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Medical Health News

We have some real problems and they are only going to get worse. We have a right to know what we are eating. People are getting allergies, this isn't normal folks. If we don't pay attention to what's happening, in our food supply, to our farmers, the plants, and ultimately our grocery store we are going to wake up one day and realize we trusted the health of our children and the health of our families to the government. And the government let us down.

Barbara O'neill - Natural remedies

Don't take your families health for granted. Whether your child has been diagnosed with autism, ADD, ADHD, or you were taking harmful drugs like Vioxx. You take your families health concerns seriously. Find the latest health news updates you can't afford to miss.

Check back often for the latest in Medical Health News and related issues.

 Title   Date   Author   Host 

Fairfax Digital (AU)

January 18, 2005

Scientists have developed a simple eye test that can diagnose hyperactive children. Attention deficit hyperactivity disorder (ADHD) affects up to 7percent of school-age children in Britain and the condition can prove hard to diagnose.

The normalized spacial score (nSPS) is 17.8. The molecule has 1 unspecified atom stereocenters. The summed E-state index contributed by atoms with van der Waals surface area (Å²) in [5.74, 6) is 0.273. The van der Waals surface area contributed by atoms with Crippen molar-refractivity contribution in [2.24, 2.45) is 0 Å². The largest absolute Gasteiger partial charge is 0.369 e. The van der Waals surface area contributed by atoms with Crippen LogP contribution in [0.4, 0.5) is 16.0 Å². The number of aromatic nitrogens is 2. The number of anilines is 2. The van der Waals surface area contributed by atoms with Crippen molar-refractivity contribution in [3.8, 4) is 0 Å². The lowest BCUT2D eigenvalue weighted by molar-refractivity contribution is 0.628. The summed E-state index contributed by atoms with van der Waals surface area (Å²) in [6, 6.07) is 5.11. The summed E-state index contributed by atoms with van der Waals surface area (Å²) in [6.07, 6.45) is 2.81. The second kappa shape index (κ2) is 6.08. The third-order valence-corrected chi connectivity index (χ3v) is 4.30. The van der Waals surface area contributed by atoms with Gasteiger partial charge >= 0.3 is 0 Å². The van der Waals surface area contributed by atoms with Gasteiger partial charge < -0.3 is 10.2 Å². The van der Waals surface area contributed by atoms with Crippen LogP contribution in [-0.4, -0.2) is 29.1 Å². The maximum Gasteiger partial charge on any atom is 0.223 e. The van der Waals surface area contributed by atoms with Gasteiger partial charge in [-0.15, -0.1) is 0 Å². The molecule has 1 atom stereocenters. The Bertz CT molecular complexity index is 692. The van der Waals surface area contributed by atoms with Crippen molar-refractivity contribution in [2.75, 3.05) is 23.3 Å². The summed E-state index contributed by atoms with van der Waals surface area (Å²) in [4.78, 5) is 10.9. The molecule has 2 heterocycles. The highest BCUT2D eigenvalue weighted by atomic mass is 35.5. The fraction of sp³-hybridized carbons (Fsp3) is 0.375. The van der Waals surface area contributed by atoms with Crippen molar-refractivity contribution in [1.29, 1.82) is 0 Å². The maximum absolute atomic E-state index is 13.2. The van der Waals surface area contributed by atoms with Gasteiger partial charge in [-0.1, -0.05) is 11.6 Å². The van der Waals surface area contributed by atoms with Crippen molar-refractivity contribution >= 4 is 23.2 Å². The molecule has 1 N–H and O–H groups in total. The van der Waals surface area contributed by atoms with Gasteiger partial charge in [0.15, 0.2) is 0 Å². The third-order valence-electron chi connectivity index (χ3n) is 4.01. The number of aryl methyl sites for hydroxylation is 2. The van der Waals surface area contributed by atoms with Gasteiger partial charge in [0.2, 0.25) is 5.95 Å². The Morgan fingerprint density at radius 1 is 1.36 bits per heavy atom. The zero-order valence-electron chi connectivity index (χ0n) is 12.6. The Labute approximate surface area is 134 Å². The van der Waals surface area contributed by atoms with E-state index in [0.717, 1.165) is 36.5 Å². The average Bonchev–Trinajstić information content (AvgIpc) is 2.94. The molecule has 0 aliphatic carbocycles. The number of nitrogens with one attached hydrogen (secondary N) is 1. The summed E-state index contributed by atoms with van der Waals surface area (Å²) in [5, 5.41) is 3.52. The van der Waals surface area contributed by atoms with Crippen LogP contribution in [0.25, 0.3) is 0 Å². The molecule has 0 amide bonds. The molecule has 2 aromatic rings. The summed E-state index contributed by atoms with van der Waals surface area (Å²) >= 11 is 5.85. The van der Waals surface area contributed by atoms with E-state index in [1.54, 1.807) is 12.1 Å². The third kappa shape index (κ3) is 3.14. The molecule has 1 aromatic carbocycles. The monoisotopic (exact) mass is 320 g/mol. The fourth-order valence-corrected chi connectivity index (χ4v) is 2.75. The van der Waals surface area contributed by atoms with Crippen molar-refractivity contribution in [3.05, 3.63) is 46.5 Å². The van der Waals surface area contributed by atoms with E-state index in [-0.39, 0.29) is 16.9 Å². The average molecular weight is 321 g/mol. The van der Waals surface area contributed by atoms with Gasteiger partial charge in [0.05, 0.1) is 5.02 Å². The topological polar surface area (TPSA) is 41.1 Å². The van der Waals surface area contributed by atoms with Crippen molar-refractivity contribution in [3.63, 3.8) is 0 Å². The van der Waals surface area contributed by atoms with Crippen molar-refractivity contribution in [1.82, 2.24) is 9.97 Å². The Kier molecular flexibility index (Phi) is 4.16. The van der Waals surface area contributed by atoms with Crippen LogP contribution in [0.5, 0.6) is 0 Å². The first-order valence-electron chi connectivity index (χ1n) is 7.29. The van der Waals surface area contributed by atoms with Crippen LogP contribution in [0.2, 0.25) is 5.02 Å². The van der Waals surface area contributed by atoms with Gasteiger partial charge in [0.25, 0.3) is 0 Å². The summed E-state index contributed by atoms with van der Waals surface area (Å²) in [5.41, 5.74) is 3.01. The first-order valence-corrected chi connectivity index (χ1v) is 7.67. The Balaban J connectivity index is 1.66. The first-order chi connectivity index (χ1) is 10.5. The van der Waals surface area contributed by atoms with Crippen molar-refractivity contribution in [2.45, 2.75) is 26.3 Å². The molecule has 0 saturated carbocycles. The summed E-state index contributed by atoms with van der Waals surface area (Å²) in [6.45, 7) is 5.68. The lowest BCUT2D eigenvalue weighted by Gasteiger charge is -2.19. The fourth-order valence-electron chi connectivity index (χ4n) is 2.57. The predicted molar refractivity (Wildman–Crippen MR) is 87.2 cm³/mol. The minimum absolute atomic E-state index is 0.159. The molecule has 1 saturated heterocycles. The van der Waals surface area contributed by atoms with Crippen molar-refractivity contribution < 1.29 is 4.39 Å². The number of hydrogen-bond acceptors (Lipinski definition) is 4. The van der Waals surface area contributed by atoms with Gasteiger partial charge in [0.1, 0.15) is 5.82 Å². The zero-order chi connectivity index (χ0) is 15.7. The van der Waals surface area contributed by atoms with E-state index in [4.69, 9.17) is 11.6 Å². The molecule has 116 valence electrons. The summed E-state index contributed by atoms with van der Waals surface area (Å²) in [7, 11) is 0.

Researchers from Brunel University in west London have come up with a 10-minute test to identify children likely to need special attention because of ADHD. The Pavlidis test involves children looking at a spot of light on a computer screen and following it with their eyes as it moves in different patterns.

American Medical Association News

by Andis Robeznieks

January 18, 2005

Computerized prescribing systems might cut the quantity and severity of medication mistakes, but they can't eliminate them entirely, said patient safety experts who reviewed the U.S. Pharmacopeia's 5th annual study of medication error reports.

The study of the more than 235,000 error reports submitted in 2003 by 570 health care facilities was the largest ever by USP. "Computer entry" was the fourth-leading cause of errors, accounting for 13% (27,711) of the medication errors reported in 2003. In contrast, illegible or unclear handwriting was the 15th-leading cause, and accounted for 2.9% (6,134) of reported errors.

Deseret Morning News

by Valerie Phillips

January 5, 2005

Farmers today can raise corn with a built-in pesticide, soybeans that thrive when sprayed with weed killer and squash that resist viruses. Some say they're biotechnological wonders. Critics call them "Frankenfoods."

Should you worry if your food is swimming in the gene pool' Opinions were mixed among a group of experts who spoke at a daylong biotechnology conference for the Association of Food Journalists last October in Puerto Rico. But most agreed that the products should be labeled so the public can decide if they want to use them or not.

The Seattle Times (WA)

by Linda Goldston

January 4, 2005

Nine-year-old Kaitlyn Langstaff of Saratoga, Calif., died 20 months after taking Children's Motrin. Seven-year-old Sabrina Brierton Johnson of Los Angeles went blind two months after taking the same drug. Three-year-old Heather Rose Kiss of New Jersey die